5

It's an E natural. The chord is an E diminished seventh chord over an F pedal tone, which leads back to F minor in the next chord. The marking would seem to be Chopin's own, as it appears in the Henle urtext edition (image below), and it is placed consistently at each parallel measure (see mm. 6, 14, and 22). It also appears in the (French) first edition, ...


4

Based solely on the natural's position and alignment, I'd also say it's for the E and not the D. It's redundant, but that wouldn't be the first time I've seen redundant non-courtesy accidentals in sheet music from books (I typically see those at the starts of measures, though). Musically, making the natural for the D and not the E destroys the inner ...


-1

Depends how well it's written!! I've seen both written wrongly, and it's only when it's performed that the choice is made. The whole point of the differences has been aired many times - 3/4 is a bar split into 3, 6/8 is a bar split both into 6 and 2 almost simultaneously. Returning to my opening gambit - if there are six quavers written in a bar, but none of ...


1

This question was originally closed but I lobbied for reopening and posted a comment with the info below. Since it was reopened I’m converting my comment to an answer. It all comes down to grouping of the notes. 3/4 is simply 3 quarter notes but 6/8 is two groups of 3 eighth notes each within an bar and shows an imaginary bar line between beats 3 and 4. In ...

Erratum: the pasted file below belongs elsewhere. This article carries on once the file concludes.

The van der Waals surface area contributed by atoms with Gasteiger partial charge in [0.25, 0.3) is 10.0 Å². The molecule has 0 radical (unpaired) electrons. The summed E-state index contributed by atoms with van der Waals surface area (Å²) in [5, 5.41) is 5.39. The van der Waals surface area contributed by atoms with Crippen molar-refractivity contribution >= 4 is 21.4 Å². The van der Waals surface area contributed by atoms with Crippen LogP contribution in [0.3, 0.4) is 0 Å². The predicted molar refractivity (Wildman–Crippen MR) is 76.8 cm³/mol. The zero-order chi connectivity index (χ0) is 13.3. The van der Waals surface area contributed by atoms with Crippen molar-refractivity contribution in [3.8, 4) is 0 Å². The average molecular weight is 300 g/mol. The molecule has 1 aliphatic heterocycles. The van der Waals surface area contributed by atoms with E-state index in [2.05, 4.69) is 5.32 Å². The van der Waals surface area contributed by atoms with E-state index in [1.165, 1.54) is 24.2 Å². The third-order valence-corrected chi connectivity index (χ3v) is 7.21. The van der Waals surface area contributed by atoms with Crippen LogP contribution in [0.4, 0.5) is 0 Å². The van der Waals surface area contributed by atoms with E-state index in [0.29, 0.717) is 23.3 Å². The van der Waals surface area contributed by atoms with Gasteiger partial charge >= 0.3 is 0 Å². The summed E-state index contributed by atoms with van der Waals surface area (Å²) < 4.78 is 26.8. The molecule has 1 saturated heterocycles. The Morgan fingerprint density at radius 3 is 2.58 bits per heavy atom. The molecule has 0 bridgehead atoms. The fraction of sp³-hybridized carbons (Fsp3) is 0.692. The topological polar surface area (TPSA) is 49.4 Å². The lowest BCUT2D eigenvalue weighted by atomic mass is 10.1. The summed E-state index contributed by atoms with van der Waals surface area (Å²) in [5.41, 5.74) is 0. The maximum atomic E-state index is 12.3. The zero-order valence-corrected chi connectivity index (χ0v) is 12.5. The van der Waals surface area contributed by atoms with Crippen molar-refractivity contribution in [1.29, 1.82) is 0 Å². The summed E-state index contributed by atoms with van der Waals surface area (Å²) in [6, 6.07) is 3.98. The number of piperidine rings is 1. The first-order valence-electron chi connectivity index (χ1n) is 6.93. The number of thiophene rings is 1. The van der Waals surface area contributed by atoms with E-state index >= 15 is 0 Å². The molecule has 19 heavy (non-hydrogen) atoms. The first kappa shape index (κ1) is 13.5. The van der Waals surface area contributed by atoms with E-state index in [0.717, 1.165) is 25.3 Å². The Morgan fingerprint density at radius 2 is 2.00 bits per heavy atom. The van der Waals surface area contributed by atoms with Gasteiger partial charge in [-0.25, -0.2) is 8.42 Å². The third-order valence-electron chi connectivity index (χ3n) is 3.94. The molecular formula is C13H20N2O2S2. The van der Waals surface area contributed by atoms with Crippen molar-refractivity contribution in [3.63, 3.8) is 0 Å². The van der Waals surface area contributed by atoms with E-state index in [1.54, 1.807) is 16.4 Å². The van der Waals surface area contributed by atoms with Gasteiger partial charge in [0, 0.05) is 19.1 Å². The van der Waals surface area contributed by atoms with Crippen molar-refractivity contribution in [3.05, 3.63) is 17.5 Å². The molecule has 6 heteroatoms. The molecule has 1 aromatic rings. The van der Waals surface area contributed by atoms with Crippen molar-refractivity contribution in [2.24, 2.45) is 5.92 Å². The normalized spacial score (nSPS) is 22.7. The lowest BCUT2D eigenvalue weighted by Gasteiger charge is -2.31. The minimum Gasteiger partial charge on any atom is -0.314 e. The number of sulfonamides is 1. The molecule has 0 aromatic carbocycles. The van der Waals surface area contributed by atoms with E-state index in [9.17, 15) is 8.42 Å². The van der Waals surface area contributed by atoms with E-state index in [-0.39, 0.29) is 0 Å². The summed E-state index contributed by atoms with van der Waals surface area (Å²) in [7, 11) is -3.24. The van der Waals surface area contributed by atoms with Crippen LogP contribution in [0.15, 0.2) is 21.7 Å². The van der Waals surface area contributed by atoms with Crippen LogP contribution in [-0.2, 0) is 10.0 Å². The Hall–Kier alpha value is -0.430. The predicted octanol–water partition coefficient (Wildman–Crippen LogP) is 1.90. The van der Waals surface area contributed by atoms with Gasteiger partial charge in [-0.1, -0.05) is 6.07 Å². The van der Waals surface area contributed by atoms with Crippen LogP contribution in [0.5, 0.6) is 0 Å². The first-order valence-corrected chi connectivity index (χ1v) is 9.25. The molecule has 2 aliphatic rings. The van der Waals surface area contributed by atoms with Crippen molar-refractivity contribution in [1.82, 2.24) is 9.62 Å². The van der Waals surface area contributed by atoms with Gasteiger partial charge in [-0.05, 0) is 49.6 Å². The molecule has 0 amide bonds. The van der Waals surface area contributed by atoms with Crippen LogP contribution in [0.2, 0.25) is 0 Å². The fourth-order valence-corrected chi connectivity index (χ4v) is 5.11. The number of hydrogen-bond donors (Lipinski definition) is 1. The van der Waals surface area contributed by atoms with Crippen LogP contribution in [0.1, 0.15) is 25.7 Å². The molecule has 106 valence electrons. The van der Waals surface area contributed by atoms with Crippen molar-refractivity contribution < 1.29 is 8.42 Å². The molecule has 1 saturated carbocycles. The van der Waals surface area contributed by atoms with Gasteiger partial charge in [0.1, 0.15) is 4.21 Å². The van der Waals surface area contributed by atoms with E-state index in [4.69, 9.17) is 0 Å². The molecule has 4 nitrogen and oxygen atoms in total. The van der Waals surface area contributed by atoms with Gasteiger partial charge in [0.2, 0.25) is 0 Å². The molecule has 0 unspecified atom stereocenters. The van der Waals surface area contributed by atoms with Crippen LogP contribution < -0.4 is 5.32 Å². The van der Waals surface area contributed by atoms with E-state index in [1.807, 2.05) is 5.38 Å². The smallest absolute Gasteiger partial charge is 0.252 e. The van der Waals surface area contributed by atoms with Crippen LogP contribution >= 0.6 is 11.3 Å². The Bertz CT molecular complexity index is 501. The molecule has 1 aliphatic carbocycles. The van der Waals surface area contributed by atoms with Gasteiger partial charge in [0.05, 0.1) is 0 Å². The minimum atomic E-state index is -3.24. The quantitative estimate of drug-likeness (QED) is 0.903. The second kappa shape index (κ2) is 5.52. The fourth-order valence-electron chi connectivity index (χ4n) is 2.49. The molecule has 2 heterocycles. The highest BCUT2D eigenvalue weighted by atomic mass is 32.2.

2

This question provides a nice complement to Does 3/4 time signature differ from 6/8?. The linked question addresses the "feel" of 3/4 vs. 6/8; the present question addresses the difference in notation. 3/4 as 3 beats per measure; 6/8 as two beats per measure In terms of single beats, a typical measure of 3/4 time would contain three quarter notes: ...


1

Tablature, or tab for short, is what those numbers are. It's an extremely simple notation where each line is a string and the number is the fret to play on that string. Tab generally doesn't including timing information line standard notation does but sometimes attempts to. In cases like these including the chords above the tab is to Help with the basic ...


1

There are a few advantages of having both: the tablature can tell you exactly what to play the chords help if you want to transpose. With the tablature, it's easy to transpose up with a capo, but it's not too easy to transpose down when open strings (0 in the tablature) are used. working on a specific tablature might help with a few similar songs, but ...


14

But I don’t understand the numbers. Is it for the fret. This kind of notation is called tablature, and essentially, yes - the number tells you which fret to play. it doesn’t make sense to me, if I’m going to be playing the C chord. The arrangement and finger placement is different. There are many different ways to play each chord - there's not just one 'C ...


5

Chevron above Arabic number marks pitch of the notes with respect to the root of the key. In this case these notes are 6 and 5 in scale of the key. There is one flat in key signature, so the key could be F major or D minor. In this case it must be F major, as D is 6 in F (it is interval of major sixth above F), and C is 5 in F.


7

The first non-pedaled measure can be marked senza ped., the next measure can use either a standard pedal indication as in the question image or con ped., and then another senza ped. for the other non-pedaled measure. After that, con ped. will serve.